A corner of Cosenza between sea and mountains collects enchanted villages and unknown treasures. And a peculiarity: the ancient Provençal Alpine language, fruit of the Piedmontese migration. Read about the history and culture that defines the region.
While the beaches of the Cedars Riviera make dream beach holidays, this corner of Calabria contains its’ treasures in its villages, less known, but capable of offering as much as its famous coast. A landscape, in the province of Cosenza, parallel and secret, where time passes at a slow pace, especially beautiful in autumn. “I looked out of my window at a landscape that was already inside me and I felt an emotion that was already in the landscape.” The Argentine writer Eise Osman says this and it is the feeling that one feels when crossing the entrance arch of Guardia Piedmontese. A small historic center located on the edge of a hill overlooking the sea (rising just over 500 meters above the water), like a sentinel. Long time ago, the town was called La Guardia, for the tower dating back to the year 1000 which was used to control the passage of the Saracen ships that at that time infested the Mediterranean. It took the name of Piedmontese when the Waldensians from Piedmont reached Calabria to escape persecution: it was the end of year 1200. Over the centuries, the community has always remained well anchored to its own ethnic identity, and has tried in every way to preserve it through ancient traditions and keeping the Occitan language, the doc language of Southern France that is still studied in elementary schools in Guardia Marina and that everyone here speaks. Do not be surprised if you are greeted with a “benvengut”, a welcome that will sound a little strange to your ears.
And it will seem to be abroad and not in Italy looking at the names of the streets that are also in Occitan. To explain the history, with passion and love for the territory, we meet Sandra, one of the guides of the “Gian Luigi Pascale Cultural Center”, a museum that starts from the origins of the first landings of the Occitan-speaking Waldensians in the ports of Paola and Cetraro (XIII century) forced to flee their homelands due to ever more pressing and violent Catholic intolerance. “Favored by their speech, which isolated and protected them, they continued to profess their Waldensian faith, but with extreme prudence so as not to provoke the reaction of local Catholics,” says the young woman. “They continued to keep in touch with their valleys of origin through the “beard” – a word that means “uncle” and that we still use – “itinerant preachers who, pretending to be artisans and merchants, with the Bible hidden under their clothes, continued to spread their religious beliefs”.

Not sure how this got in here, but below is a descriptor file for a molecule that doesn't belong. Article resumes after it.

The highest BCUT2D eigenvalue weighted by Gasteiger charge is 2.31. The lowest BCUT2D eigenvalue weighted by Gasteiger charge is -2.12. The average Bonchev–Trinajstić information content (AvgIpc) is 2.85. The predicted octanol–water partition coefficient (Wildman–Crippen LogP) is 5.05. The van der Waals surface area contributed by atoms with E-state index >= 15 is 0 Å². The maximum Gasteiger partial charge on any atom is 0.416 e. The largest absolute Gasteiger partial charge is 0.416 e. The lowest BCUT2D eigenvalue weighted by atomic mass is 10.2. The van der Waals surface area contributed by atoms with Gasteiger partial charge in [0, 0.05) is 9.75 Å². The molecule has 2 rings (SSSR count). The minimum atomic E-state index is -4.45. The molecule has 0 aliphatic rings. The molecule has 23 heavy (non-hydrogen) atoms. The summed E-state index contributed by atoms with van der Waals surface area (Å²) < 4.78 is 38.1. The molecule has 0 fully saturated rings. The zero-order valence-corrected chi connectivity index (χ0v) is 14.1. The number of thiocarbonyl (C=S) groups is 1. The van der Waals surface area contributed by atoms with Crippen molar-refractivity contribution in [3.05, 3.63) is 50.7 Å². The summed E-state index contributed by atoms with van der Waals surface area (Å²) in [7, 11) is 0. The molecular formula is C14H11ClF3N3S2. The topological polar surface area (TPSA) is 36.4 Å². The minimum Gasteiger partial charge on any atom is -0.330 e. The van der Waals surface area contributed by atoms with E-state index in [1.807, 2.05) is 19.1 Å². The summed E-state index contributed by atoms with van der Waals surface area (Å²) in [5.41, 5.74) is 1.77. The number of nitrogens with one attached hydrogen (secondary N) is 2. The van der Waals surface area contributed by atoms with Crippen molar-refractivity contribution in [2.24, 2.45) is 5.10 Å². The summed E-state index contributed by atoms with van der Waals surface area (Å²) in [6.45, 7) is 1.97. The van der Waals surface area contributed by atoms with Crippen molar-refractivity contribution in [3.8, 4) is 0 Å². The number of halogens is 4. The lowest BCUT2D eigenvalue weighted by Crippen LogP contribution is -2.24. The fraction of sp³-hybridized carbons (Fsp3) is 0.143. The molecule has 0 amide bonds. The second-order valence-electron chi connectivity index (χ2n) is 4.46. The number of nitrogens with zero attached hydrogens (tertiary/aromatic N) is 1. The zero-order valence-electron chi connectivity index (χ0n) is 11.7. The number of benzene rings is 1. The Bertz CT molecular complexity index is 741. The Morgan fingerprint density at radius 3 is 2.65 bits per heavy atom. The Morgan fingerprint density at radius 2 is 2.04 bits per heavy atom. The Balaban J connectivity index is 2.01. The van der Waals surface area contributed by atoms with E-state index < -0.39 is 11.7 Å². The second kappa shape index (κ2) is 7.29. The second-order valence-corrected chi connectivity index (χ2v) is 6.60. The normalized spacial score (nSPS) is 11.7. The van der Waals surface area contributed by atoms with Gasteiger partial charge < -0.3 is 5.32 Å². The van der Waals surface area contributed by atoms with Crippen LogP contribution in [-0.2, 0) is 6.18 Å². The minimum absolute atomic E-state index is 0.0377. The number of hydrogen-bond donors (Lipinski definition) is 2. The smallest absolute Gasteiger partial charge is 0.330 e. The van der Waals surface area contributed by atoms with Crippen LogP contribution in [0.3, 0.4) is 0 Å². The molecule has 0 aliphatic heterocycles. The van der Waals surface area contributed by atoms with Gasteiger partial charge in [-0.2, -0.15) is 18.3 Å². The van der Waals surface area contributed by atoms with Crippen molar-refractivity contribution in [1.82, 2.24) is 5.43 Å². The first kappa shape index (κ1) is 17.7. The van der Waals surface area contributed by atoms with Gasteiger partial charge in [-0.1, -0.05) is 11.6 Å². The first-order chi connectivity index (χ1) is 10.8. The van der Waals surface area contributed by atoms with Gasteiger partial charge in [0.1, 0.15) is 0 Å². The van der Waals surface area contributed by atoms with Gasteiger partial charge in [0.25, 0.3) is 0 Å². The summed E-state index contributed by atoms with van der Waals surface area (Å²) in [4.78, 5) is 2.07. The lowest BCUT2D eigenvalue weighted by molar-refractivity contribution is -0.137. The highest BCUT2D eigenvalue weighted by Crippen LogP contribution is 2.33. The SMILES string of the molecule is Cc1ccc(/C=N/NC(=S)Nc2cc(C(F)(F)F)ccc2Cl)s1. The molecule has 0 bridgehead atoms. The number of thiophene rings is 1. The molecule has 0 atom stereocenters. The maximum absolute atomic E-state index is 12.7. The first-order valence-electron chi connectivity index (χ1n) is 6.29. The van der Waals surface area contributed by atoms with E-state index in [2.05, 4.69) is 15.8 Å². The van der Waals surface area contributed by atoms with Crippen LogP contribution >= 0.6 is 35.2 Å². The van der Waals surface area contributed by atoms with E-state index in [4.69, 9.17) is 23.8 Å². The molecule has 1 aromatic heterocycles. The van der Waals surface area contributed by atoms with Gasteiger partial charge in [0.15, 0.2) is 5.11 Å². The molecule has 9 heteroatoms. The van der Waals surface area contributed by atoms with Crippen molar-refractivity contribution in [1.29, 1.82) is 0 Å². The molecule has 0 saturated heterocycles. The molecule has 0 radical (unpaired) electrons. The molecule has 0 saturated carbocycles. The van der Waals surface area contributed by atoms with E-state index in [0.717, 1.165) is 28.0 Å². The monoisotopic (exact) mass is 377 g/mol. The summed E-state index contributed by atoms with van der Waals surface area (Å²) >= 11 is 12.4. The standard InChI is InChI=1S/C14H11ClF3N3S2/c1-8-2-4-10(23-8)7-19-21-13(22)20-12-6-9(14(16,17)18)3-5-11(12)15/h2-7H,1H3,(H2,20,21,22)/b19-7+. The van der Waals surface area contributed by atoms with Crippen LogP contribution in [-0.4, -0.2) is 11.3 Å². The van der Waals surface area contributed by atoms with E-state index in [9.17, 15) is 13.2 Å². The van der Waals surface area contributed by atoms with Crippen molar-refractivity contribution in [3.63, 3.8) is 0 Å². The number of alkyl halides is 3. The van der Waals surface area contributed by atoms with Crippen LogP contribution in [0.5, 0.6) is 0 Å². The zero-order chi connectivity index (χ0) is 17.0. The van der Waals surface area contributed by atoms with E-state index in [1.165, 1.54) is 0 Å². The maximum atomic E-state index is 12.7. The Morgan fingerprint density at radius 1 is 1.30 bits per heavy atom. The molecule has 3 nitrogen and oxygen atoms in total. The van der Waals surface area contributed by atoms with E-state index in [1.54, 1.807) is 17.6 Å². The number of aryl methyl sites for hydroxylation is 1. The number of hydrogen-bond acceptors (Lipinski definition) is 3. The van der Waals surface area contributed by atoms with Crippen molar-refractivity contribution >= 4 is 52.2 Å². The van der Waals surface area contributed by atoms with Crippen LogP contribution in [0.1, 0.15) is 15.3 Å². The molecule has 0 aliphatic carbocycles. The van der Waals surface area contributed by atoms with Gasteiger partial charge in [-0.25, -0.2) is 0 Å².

Despite the discretion and prudence of these people, their history ended in June 1561 with a terrible massacre. In that year, the Catholic Church sentenced thousands of innocents to death in the country, on charges of heresy, including women and children. Today, in memory of that ancient massacre, the entrance door has remained, since then called “the door of the blood”. It is said that it was so much the spilled blood that the alleys up to the door turned red. Following the cobbled streets, while cats doze near antique doors, characterized by peepholes for control, one can still breathe the atmosphere of the time.
The narrow and silent lanes between stairways and balconies, the houses huddled together that seem to have been built to protect themselves, to communicate easily, to make a common front against any external danger. In the cultural center, you can also admire the clothes that women once wore: the daily one, the party one and the wedding one. They differed in fabrics. Precious lace, gold plots and ribbons for the wedding dress, resistant velvet for the daily one. Particularly the headgear called “Penalh”, penaglio, and the apron called “foddile”.
Below, there is also a small artisan workshop. Some women of the country have taken up the tradition and made them in loom and by hand. A human and cultural richness that is added, therefore, to that already boundless of the surrounding nature. Opposite, in fact, a small square opens a glimpse of unparalleled beauty on the blue of the sky and the sea, a balcony from which to look out to fill the eyes with wonders and make the gaze wander up to the Aeolian and Cape Palinuro and the green of the woods that fades in gold and in red, typical of Autumn.